0.16

0.78

0.48

0.07

0.72

-0.04

-0.39

0.63

0.42

0.07

0.28

0.22

-0.39

a Adapted from Nelson, et al. Louisiana Agr. Exp. Stat. Bull. 730, October, 1980.

b Total Digestible Nutrients, percentage of dry matter.

c Quality index.

d Average daily gain, in pounds/day; feeding trial conducted with steers from December through February for all hays.

Footnotes

1.

This document is SS-AGR-93, one of a series of the Agronomy Department, Florida Cooperative Extension Service, Institute of Food and Agricultural Sciences, University of Florida. First published in EDIS in June 2002. Original authors were A. T. Adesogan, associate professor, Department of Animal Sciences; L. E. Sollenberger, professor, Agronomy Department; and J. E. Moore, professor emeritus, Department of Animal Sciences. This publication was revised in April 2006 and June 2009. Reviewed June 2012. This publication is a part of the Florida Forage Handbook, an electronic publication of the Agronomy Department. For more information, contact the editor of the Florida Forage Handbook, Yoana Newman, ycnew@ufl.edu. Visit the EDIS website at http://edis.ifas.ufl.edu.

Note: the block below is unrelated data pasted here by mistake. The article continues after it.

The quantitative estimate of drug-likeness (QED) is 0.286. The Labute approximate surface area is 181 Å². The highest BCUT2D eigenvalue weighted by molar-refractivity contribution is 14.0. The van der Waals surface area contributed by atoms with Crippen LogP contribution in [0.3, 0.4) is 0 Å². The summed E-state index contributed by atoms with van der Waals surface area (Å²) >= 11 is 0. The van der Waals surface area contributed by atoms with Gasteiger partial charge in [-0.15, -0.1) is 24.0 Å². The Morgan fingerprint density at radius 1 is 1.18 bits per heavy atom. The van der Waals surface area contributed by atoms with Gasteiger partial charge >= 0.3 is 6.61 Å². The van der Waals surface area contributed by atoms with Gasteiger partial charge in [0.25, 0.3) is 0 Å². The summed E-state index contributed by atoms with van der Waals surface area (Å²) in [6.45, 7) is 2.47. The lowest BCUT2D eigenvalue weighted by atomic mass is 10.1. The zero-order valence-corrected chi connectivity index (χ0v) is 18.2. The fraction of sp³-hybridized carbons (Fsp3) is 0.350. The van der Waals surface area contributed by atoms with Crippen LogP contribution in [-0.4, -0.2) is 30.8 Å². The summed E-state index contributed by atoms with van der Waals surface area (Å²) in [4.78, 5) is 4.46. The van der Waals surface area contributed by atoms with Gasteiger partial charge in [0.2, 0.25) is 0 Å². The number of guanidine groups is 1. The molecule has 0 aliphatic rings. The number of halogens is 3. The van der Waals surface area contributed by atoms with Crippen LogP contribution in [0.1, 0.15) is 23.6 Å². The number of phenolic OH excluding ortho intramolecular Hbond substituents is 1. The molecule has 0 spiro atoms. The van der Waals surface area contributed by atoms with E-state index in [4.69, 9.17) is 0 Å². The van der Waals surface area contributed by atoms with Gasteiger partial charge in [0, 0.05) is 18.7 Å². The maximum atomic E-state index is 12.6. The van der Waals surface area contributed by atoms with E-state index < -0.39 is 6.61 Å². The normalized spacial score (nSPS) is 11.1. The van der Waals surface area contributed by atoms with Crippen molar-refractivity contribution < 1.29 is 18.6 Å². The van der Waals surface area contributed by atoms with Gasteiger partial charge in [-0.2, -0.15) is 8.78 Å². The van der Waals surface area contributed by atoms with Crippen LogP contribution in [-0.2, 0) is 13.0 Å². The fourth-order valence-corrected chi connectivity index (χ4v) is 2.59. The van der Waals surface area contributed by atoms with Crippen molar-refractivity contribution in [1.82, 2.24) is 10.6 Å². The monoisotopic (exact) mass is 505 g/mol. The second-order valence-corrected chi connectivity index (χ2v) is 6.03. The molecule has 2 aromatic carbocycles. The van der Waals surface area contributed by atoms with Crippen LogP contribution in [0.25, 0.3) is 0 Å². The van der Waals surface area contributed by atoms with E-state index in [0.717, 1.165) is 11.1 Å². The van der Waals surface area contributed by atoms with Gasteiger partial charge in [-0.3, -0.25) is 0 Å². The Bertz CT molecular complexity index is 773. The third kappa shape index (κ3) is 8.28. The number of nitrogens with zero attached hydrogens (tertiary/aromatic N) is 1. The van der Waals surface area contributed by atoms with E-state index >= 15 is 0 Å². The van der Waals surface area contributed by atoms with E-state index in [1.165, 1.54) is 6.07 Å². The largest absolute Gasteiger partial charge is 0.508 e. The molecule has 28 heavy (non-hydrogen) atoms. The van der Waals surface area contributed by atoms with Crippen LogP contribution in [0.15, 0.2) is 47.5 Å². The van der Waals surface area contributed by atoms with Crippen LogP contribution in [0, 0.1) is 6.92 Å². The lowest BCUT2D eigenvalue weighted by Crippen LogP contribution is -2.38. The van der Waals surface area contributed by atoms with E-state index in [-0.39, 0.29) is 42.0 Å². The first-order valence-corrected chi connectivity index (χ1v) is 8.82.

2.

A. T. Adesogan, associate professor, Department of Animal Sciences; L. E. Sollenberger, professor, Agronomy Department; Y.C. Newman, assistant professor, Agronomy Department, and J.M.B. Vendramini, assistant professor, Agronomy Department, Range Cattle Research and Education Center--Ona, FL; Florida Cooperative Extension Service, Institute of Food and Agricultural Sciences, University of Florida, Gainesville, FL 32611.

The use of trade names in this publication is solely for the purpose of providing specific information. UF/IFAS does not guarantee or warranty the products named, and references to them in this publication do not signify our approval to the exclusion of other products of suitable composition.


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U.S. Department of Agriculture, UF/IFAS Extension Service, University of Florida, IFAS, Florida A & M University Cooperative Extension Program, and Boards of County Commissioners Cooperating. Nick T. Place, dean for UF/IFAS Extension.